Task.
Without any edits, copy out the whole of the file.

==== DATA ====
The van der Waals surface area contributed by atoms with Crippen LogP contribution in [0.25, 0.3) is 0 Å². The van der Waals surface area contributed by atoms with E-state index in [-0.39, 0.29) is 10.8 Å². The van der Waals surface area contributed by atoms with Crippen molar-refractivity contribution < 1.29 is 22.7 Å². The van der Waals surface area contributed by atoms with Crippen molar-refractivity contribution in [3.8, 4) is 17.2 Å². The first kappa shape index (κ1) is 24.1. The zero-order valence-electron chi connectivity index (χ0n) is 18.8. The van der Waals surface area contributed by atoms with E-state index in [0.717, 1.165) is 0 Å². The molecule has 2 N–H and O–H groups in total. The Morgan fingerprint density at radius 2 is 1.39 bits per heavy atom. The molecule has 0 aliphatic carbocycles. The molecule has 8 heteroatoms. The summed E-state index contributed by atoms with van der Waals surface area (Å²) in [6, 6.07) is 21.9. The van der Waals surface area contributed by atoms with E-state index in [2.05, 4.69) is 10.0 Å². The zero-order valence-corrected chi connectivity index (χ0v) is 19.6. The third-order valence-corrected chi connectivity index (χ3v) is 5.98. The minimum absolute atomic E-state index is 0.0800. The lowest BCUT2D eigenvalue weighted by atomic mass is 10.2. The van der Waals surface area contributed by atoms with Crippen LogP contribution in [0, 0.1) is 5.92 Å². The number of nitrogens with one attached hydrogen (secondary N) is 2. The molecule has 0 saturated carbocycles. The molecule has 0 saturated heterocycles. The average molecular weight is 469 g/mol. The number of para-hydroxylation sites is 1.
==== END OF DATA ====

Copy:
The van der Waals surface area contributed by atoms with Crippen LogP contribution in [0.25, 0.3) is 0 Å². The van der Waals surface area contributed by atoms with E-state index in [-0.39, 0.29) is 10.8 Å². The van der Waals surface area contributed by atoms with Crippen molar-refractivity contribution < 1.29 is 22.7 Å². The van der Waals surface area contributed by atoms with Crippen molar-refractivity contribution in [3.8, 4) is 17.2 Å². The first kappa shape index (κ1) is 24.1. The zero-order valence-electron chi connectivity index (χ0n) is 18.8. The van der Waals surface area contributed by atoms with E-state index in [0.717, 1.165) is 0 Å². The molecule has 2 N–H and O–H groups in total. The Morgan fingerprint density at radius 2 is 1.39 bits per heavy atom. The molecule has 0 aliphatic carbocycles. The molecule has 8 heteroatoms. The summed E-state index contributed by atoms with van der Waals surface area (Å²) in [6, 6.07) is 21.9. The van der Waals surface area contributed by atoms with E-state index in [2.05, 4.69) is 10.0 Å². The zero-order valence-corrected chi connectivity index (χ0v) is 19.6. The third-order valence-corrected chi connectivity index (χ3v) is 5.98. The minimum absolute atomic E-state index is 0.0800. The lowest BCUT2D eigenvalue weighted by atomic mass is 10.2. The van der Waals surface area contributed by atoms with Crippen LogP contribution in [0, 0.1) is 5.92 Å². The number of nitrogens with one attached hydrogen (secondary N) is 2. The molecule has 0 saturated carbocycles. The molecule has 0 saturated heterocycles. The average molecular weight is 469 g/mol. The number of para-hydroxylation sites is 1.